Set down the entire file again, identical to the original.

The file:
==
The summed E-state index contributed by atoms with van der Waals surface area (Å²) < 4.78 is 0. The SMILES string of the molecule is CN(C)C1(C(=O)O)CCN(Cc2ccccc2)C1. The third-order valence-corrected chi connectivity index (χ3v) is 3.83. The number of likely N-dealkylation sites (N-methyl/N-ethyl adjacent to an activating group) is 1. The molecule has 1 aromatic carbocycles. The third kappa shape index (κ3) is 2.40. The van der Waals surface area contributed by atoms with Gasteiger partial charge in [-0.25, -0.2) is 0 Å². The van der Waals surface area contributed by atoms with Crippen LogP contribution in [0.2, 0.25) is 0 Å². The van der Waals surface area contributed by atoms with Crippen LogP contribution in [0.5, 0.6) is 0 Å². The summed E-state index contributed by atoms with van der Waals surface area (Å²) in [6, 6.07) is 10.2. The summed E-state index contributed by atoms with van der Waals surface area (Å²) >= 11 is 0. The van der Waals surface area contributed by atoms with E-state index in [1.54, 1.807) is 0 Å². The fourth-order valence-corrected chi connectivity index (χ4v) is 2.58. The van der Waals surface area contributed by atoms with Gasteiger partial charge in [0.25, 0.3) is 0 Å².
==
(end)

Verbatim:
The summed E-state index contributed by atoms with van der Waals surface area (Å²) < 4.78 is 0. The SMILES string of the molecule is CN(C)C1(C(=O)O)CCN(Cc2ccccc2)C1. The third-order valence-corrected chi connectivity index (χ3v) is 3.83. The number of likely N-dealkylation sites (N-methyl/N-ethyl adjacent to an activating group) is 1. The molecule has 1 aromatic carbocycles. The third kappa shape index (κ3) is 2.40. The van der Waals surface area contributed by atoms with Gasteiger partial charge in [-0.25, -0.2) is 0 Å². The van der Waals surface area contributed by atoms with Crippen LogP contribution in [0.2, 0.25) is 0 Å². The van der Waals surface area contributed by atoms with Crippen LogP contribution in [0.5, 0.6) is 0 Å². The summed E-state index contributed by atoms with van der Waals surface area (Å²) in [6, 6.07) is 10.2. The summed E-state index contributed by atoms with van der Waals surface area (Å²) >= 11 is 0. The van der Waals surface area contributed by atoms with E-state index in [1.54, 1.807) is 0 Å². The fourth-order valence-corrected chi connectivity index (χ4v) is 2.58. The van der Waals surface area contributed by atoms with Gasteiger partial charge in [0.25, 0.3) is 0 Å².